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Connection to FJ&G?

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  • nellisc@xxxxxxxx.xxx
    Would like to know how others of the group are related to the FJ&G? My Grandfather (Joram Nellis) was a conductor on the Northville Branch until its end when
    Message 1 of 2 , Jul 4 9:46 PM
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      Would like to know how others of the group are related to the FJ&G? My Grandfather (Joram Nellis) was a conductor on the Northville Branch until its end when the Sacandaga Reservoir filled. My father worked at the Sacandaga Park during the 1920's era and rode the Northville Branch often. He regaled me with numerous FJ&G stories until his death a couple years ago - wish I had paid more attention and recorded them.

      Favorite story from a Leader - Republican (or Morning Herald) columnist was his title for the FJ&G - the Funny, Jumpy and Gruesome Railroad.

      Carl Nellis
    • Paul Charland
      p.charlie@sympatico.ca In response to Carl s letter, I do not have any true connection to the FJ&G, other that as a model railroader. Back in the ‘80 s I
      Message 2 of 2 , Jul 5 7:50 AM
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        p.charlie@...

        In response to Carl's letter, I do not have any true connection to the
        FJ&G, other that as a model railroader. Back in the �80's I was looking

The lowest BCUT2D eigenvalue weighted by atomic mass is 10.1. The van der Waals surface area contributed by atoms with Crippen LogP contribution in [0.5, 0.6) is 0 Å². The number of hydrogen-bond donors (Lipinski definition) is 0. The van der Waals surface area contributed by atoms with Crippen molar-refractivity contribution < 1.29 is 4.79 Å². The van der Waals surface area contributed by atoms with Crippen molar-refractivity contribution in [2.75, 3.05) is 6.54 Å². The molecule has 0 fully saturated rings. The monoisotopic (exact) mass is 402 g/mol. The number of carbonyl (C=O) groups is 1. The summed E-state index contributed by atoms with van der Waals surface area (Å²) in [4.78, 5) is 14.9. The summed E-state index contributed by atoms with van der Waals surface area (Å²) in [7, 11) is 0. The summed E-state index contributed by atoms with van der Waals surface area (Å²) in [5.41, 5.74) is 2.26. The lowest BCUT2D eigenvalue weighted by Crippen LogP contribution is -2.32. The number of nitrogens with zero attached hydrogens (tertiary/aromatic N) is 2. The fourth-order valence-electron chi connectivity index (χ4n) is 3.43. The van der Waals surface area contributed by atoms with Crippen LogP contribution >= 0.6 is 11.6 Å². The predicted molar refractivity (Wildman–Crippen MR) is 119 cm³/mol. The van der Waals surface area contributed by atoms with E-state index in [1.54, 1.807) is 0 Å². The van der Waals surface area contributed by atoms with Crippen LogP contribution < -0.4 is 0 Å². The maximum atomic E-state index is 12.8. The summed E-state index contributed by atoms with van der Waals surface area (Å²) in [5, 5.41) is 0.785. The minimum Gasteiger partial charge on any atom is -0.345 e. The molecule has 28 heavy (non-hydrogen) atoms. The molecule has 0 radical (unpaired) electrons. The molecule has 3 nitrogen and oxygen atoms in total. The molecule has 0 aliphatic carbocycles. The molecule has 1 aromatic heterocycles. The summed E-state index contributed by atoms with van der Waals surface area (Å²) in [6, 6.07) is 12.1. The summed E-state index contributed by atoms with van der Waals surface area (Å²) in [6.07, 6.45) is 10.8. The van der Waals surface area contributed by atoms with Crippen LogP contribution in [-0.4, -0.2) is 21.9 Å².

for a shortline to model, and while looking through old magazines, came
        across an article in a �77 Model Railroader. It was a series of
        articles written by Harold Russell on the FJ&G. Thirty customers in
        twenty miles, the bulk of the tonnage going up a stiff grade, light
        power, and a connection to a busy mainline, all added up to a pretty
        interesting little railroad.

        A couple of months later, a modeler friend of mine got a set of 1960
        Trains magazines, and there was an excellent article an on the FJ&G,
        including a bit of passenger service, and some more on the history of
        the railroad. I was surprised to read about the little shortline that
        had done everything that the big guys were doing, freight, passenger,
        electric, buses, and highway freight. Since then, I've been a fan.

        Unfortunately, by the time I figured all this out, the railroad was
        meeting it's untimely death. I never got a chance to see it in the
        flesh, and have only managed to collect a few articles, and an employees
        time table, 1954, which I plan on e-mailing the group as soon as I find
        out how to do that.

        So, for the most part, I am here to learn. If I can contribute, I will.

        Paul Charland
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